What Has Government Done to Our Money?
|Author||Murray N. Rothbard|
|Publisher||Ludwig Von Mises Institute|
|September 20, 2005|
How money developed
Rothbard explains how money was originally developed, and why gold was chosen as the preferred commodity to use as money.
The gold standard
The essay, "What Has Government Done to Our Money?" was written by Rothbard as an objective historical account with a provocative title. In contrast, "The Case for a 100 Percent Gold Dollar" was an essay with an ethical agenda. Both essays are normally found together in one binding.
In "The Case for a 100 Percent Gold Dollar", Rothbard explains how having a currency permanently fixed by law at a certain weight in gold, and always redeemable in gold, greatly incentivizes governments and banks to be much more ethical, civil, and honest in their lending methods, accounting methods, and in their honorable pursuits of other profits related to managing and supplying money to society.
He shows how any money, backed by gold or not, is a commodity. He argues any commodity could become a money and that every paper money that exists today started as a receipt for a fixed weight or portion of some commodity, usually a precious metal. When a commodity becomes a money, it gains new properties unique to being a money. For example, unlike every other commodity, money becomes less useful during the time its supply is expanded, roughly to the degree to which it is expanded, all other things being equal. To illustrate: If the Monee Tree dropped five new Moneez into the economy tomorrow, the effect would be zero. But, if the Monee Tree dropped one thousand trillion Moneez into the economy tomorrow, the effect would be chaotic because no-one would know how to calculate prices with all the new Moneez flying around relative to the number of Moneez going around the day before. A money would become very useless if its supply rate expanded to such a degree. But, once the expansion of the supply is complete, prices settle back into position and things become accurately calculable again.
For example, if you increase the supply of pears (a commodity like wheat or corn), all other things being equal, this helps society by making more pears available at a cheaper price. Since it takes less money to get the same amount of pears, folks either enjoy more pears, eat the same amount of pears but also buy other things they could not have previously bought, eat the same amount of pears and then save the unspent money to consume something else in the future, continue eating no pears but enjoy an increased income due to a decrease in the amount of money previously reserved for pear consumption throughout the rest of society, or some combination of the four alternatives.
To continue in this illustration: Supplying more money does not make all people better off in the same way that supplying more pears does. When new money is supplied, it does not enter the economy at all points and in all places at once. It is often guided into specific markets sometimes unintentionally or intentionally incentivized by government legislation. Sometimes, new money from the government can be intentionally marketed to specific economic areas by banks. Sometimes government tries to guide new money into the most general dispersion as possible. But, new money always enters into specific areas, and this causes prices in those areas of the economy to rise faster than other prices of other things in the economy. If it entered into all areas of the economy at once, then a commensurate share of it would always appear under your pillow whenever it was created, and clearly, if everyone had twice the money than they did the day before, prices would also merely be doubled and the extra money would be of no real consequence.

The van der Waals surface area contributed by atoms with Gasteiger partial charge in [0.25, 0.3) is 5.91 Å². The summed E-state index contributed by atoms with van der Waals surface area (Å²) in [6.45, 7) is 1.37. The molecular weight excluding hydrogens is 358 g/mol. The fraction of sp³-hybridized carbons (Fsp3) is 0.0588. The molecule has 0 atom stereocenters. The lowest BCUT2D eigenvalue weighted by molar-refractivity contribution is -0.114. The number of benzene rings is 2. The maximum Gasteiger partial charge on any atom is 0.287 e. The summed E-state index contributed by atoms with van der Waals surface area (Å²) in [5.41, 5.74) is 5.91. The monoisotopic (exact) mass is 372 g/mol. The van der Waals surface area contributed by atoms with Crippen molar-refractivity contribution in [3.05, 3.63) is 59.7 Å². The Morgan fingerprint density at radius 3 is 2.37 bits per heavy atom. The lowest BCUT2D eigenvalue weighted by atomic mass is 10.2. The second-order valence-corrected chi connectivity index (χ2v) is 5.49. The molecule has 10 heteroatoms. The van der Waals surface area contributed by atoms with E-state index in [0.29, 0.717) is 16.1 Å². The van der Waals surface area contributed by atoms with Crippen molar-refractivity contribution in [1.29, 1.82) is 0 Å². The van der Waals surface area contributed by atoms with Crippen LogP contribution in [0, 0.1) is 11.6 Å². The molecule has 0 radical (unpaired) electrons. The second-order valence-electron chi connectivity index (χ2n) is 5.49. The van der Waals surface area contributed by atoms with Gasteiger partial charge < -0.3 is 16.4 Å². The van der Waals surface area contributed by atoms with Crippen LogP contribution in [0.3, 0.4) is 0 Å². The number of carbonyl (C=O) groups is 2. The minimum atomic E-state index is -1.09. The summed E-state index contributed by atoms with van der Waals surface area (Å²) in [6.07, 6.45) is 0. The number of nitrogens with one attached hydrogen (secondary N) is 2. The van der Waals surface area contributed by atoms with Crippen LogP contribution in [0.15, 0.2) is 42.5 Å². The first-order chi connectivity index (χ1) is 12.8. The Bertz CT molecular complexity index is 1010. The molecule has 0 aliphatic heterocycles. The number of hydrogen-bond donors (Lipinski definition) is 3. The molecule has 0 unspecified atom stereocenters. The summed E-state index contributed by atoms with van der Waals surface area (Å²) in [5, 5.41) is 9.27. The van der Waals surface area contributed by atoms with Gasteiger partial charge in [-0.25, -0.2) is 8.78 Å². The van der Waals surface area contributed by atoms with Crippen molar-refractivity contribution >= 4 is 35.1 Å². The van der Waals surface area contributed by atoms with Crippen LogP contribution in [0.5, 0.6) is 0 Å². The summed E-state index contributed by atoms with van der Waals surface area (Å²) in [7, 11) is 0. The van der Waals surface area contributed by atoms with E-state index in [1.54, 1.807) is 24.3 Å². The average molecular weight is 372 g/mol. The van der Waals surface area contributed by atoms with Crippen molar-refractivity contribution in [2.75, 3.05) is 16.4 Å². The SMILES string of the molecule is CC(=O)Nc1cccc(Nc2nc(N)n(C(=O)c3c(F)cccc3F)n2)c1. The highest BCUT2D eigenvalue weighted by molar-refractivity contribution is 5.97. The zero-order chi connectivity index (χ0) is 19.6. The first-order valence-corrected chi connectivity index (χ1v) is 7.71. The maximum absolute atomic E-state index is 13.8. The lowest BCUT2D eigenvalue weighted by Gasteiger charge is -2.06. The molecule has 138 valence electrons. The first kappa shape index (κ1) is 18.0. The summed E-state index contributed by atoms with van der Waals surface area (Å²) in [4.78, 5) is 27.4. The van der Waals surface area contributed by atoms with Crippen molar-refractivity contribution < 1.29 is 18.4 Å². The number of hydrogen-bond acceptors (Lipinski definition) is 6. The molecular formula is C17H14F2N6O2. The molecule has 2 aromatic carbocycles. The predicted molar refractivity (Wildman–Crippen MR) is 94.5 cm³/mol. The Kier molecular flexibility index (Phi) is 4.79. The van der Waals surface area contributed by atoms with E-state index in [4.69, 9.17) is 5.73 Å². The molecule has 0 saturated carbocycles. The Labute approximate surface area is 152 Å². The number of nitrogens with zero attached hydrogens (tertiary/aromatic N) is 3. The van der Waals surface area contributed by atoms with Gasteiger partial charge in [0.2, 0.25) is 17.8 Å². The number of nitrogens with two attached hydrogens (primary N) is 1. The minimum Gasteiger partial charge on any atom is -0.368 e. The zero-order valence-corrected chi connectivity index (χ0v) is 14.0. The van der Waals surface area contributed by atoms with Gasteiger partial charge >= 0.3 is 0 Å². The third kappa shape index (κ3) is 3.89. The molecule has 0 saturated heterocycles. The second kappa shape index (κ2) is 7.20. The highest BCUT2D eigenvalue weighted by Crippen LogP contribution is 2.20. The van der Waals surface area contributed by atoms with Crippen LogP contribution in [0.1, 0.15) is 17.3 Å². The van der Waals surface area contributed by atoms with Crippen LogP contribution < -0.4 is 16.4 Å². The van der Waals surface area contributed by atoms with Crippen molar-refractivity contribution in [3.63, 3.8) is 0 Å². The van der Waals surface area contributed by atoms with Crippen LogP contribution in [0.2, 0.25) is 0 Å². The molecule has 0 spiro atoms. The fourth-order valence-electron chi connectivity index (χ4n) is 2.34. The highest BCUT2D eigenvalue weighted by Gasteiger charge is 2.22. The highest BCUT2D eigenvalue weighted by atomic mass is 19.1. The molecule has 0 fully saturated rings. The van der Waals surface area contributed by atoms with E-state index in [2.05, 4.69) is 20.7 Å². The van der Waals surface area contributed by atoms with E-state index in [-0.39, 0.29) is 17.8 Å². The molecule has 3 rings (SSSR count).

So, while money is a commodity whose price is affected by supply and demand, it does not become more beneficial to society if its supply is increased. Increasing the supply of money only confuses society's ability to calculate relative costs during the time of monetary expansion precisely because it is not injected into all areas of the economy at once.
With this point made, Rothbard is then able to show how supplying more money merely compels the market to revalue the goods and services at the specific points where the money is being spent. While those prices are adjusting, those prices go up, and they go up faster relative to all the other prices in the economy that are not going up. This situation (where prices go up faster relative to all other areas in an economy) is deceitfully indicative to investors as normal and healthy opportunities for investment. This can cause investments of money to leave other areas of the economy where it once was perhaps more accurately dedicated and enter the now seemingly more profitable and seemingly more expanding market.
Once this activity reaches some unknown particular point, or rate, of growth, the activity is called a boom. Booms create undue waste. Normally, economies are very conservative and prudent in their resource use, but "injecting" money into them, always at specific intended or unintended points, disrupts them and causes undue waste and subsequent periods of readjustment called recessions.
Leaving the gold standard
Rothbard states that many European governments went bankrupt due to World War I, and how they left the gold standard in order to try to solve their financial issues. He also argues that this strategy was partially responsible for World War II, and led to economic problems throughout the world.
- What Has Government Done to Our Money? Chapter 1